We now examine the capability of the device to address the challenges of TPV. First, we note that the thermal extraction device will increase the power density of a TPV system by a factor of n2. Using the ZnS hemisphere with n=2.36, the device would yield around a factor of 5.6 increase in power density compared to that without thermal extraction.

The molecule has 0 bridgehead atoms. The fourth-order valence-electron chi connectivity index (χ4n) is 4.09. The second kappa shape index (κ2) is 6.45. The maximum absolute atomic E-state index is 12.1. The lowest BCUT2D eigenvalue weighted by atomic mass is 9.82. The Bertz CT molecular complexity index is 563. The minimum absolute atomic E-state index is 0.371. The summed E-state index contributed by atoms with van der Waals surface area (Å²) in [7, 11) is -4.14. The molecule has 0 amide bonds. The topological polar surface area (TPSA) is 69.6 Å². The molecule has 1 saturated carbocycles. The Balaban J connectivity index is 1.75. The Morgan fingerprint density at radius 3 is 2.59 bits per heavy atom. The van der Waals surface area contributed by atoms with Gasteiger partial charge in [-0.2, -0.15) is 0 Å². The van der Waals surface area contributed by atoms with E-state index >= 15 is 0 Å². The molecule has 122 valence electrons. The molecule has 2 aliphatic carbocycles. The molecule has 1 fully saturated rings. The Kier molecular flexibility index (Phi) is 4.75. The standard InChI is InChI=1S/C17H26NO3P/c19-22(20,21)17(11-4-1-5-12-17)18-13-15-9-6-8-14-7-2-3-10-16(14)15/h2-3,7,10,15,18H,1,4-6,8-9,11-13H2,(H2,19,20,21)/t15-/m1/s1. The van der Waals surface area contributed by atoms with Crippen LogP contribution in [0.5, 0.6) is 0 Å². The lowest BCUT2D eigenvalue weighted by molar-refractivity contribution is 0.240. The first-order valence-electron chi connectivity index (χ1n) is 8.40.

Second, thermal stability is no longer a requirement because the device is in optical contact, not in physical contact, with the emitter. As the filter does absorb some fraction of the radiation, we perform a simple estimation of the expected temperature rise of the device using the known thermal conductivity of ZnS and the heat input. The filter’s average absorption over the blackbody spectrum is 3.48%, and so the total absorbed radiation from an emitter at 1500 K is 55.6kWm2. Therefore, for a hemisphere with a radius of 2.5 mm, the device will absorb 2.2 W. The edges of the flat surface of the hemisphere are assumed to be maintained at a given temperature. Using a thermal resistor model at steady state, we estimate the temperature difference between the filter and the bottom edge of the device. Taking the distance between hot and cold as Lr and an approximate cross-sectional area as Acπr2, we estimate the peak temperature rise on the order of 1 K, demonstrating that the device can be maintained at a different, lower temperature than the emitter using a thermal reservoir.